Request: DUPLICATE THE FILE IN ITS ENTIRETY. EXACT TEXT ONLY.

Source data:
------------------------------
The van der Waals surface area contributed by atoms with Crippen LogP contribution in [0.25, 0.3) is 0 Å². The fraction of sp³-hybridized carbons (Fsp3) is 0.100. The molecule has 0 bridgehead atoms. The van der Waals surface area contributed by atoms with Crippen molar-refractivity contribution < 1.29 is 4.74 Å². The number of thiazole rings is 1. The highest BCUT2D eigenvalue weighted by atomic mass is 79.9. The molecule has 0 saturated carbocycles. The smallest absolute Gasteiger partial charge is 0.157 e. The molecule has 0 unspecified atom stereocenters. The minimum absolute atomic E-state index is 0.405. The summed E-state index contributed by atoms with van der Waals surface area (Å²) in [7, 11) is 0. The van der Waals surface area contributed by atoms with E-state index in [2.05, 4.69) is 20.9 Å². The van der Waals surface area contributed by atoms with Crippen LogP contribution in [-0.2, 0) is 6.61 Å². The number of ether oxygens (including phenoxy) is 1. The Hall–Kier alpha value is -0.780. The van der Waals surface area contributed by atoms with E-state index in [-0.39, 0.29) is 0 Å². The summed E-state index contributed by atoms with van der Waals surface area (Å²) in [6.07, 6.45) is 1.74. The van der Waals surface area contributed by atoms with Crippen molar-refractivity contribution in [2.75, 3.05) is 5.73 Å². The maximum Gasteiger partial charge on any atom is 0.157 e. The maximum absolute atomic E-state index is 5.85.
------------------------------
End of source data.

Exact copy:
The van der Waals surface area contributed by atoms with Crippen LogP contribution in [0.25, 0.3) is 0 Å². The fraction of sp³-hybridized carbons (Fsp3) is 0.100. The molecule has 0 bridgehead atoms. The van der Waals surface area contributed by atoms with Crippen molar-refractivity contribution < 1.29 is 4.74 Å². The number of thiazole rings is 1. The highest BCUT2D eigenvalue weighted by atomic mass is 79.9. The molecule has 0 saturated carbocycles. The smallest absolute Gasteiger partial charge is 0.157 e. The molecule has 0 unspecified atom stereocenters. The minimum absolute atomic E-state index is 0.405. The summed E-state index contributed by atoms with van der Waals surface area (Å²) in [7, 11) is 0. The van der Waals surface area contributed by atoms with E-state index in [2.05, 4.69) is 20.9 Å². The van der Waals surface area contributed by atoms with Crippen LogP contribution in [-0.2, 0) is 6.61 Å². The number of ether oxygens (including phenoxy) is 1. The Hall–Kier alpha value is -0.780. The van der Waals surface area contributed by atoms with E-state index in [-0.39, 0.29) is 0 Å². The summed E-state index contributed by atoms with van der Waals surface area (Å²) in [6.07, 6.45) is 1.74. The van der Waals surface area contributed by atoms with Crippen molar-refractivity contribution in [2.75, 3.05) is 5.73 Å². The maximum Gasteiger partial charge on any atom is 0.157 e. The maximum absolute atomic E-state index is 5.85.